In years leading up to the domination of the world by the Internet we used to make fun of organizations and industries that seemed to be dragging their feet on getting modernized – the Navy’s old DOS-based, air-gapped systems seemed so antiquated (even with the Wargames movie sounding very prescient, if simplistic alarms) or local mom-and-pops using mechanical registers, or hospitals and clipboard paper charts. Now that everything has a network connection and is sending and receiving data via the internet, it would seem the Monkey’s Paw curled up all fingers except one and that one is flipping us “the bird.” This latest facepalm comes in the form of devices built by or containing components built by Siemens that use an operating system known as Nucleus, an OS that was written for devices used in industries that require stringent safety and security controls, such as the medical, automotive and aviation controls. Clearly this would mean that the OS must be safer than the usual swiss cheese we see from OS’s like Windows, right? Researchers have found 13 vulnerabilities in the networks stack of Nucleus, an OS that is used in an estimated 3 billion devices.
What this means for you
I won’t go into the gory details of the vulnerabilities as that would only be entertaining for security geeks and I know they aren’t reading my blogs for that sort of fun. Suffice it to say, so far as the researchers know, these vulnerabilities haven’t been exploited in the wild yet and Siemens has supposedly addressed these holes with updates. So why am I spending precious minutes telling you about something that (a) you have no direct control over and (b) might already be taken care of? Precisely because of those things. It’s convenient and comfortable for us to go about our daily lives while ignoring just how much of our surroundings are managed, monitored and controlled by devices that we have zero understanding of how they work, let alone what master to which they report.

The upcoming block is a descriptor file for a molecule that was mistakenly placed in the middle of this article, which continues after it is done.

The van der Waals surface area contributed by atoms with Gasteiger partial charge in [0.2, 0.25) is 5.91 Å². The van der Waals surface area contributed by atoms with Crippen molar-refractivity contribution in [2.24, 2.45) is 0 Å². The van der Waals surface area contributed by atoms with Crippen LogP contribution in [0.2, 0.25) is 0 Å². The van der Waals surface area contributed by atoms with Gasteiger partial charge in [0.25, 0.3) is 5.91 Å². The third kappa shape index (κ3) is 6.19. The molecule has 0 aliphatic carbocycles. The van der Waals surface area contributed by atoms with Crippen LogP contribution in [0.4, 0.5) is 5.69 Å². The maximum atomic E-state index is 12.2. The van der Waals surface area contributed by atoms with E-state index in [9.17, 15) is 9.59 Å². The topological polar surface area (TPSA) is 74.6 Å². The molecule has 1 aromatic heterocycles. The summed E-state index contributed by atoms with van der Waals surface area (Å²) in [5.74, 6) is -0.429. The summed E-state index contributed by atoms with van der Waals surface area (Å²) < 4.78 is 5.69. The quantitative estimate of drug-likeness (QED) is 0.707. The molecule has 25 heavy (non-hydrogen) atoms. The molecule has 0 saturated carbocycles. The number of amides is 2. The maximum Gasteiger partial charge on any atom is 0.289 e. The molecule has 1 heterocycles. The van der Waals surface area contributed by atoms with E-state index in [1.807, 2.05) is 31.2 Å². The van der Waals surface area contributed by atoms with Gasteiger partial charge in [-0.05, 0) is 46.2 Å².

We can be sure of two things in this current crazy timeline: if a device can gather and report data, it will do so because data = profit, and if the device was built, programmed or configured by a human, you can be certain that it is less than perfect. Most of the time, we can deal with something that is less than perfect. In fact we are surrounded by imperfections that are suitable, usable and safe. Most of us understand that perfection is an ideal to strive for and not objectively obtainable. Unfortunately for internet security, small imperfections, even when rare or obscure, can lead to massive problems. At the moment, as with the parallel analogy of the ratio of air disasters to safe flights, it feels like security breaches and vulnerabilities are everywhere, when in fact they only make up a very small percentage of the amount of the vast amount of digital transactions that occur every single second. Unfortunately, like plane crashes, though their occurrences may be statistically rare (for the moment), they can be catastrophic when they happen. Engineers strive to reduce the chances that a plane will crash or that an operating system will be vulnerable to attack, but in the end, they are subject to human error. No technology is infallible.
It would be paralyzing to try to anticipate everything that could go wrong – this is the textbook definition of anxiety. However, I think it’s useful to carefully moderate your expectations when it comes to relying on technology to protect you or care for you perfectly. Don’t take your technology and security for granted, and you will be less surprised and better prepared for when it shows its human side.
Image by Bruno /Germany from Pixabay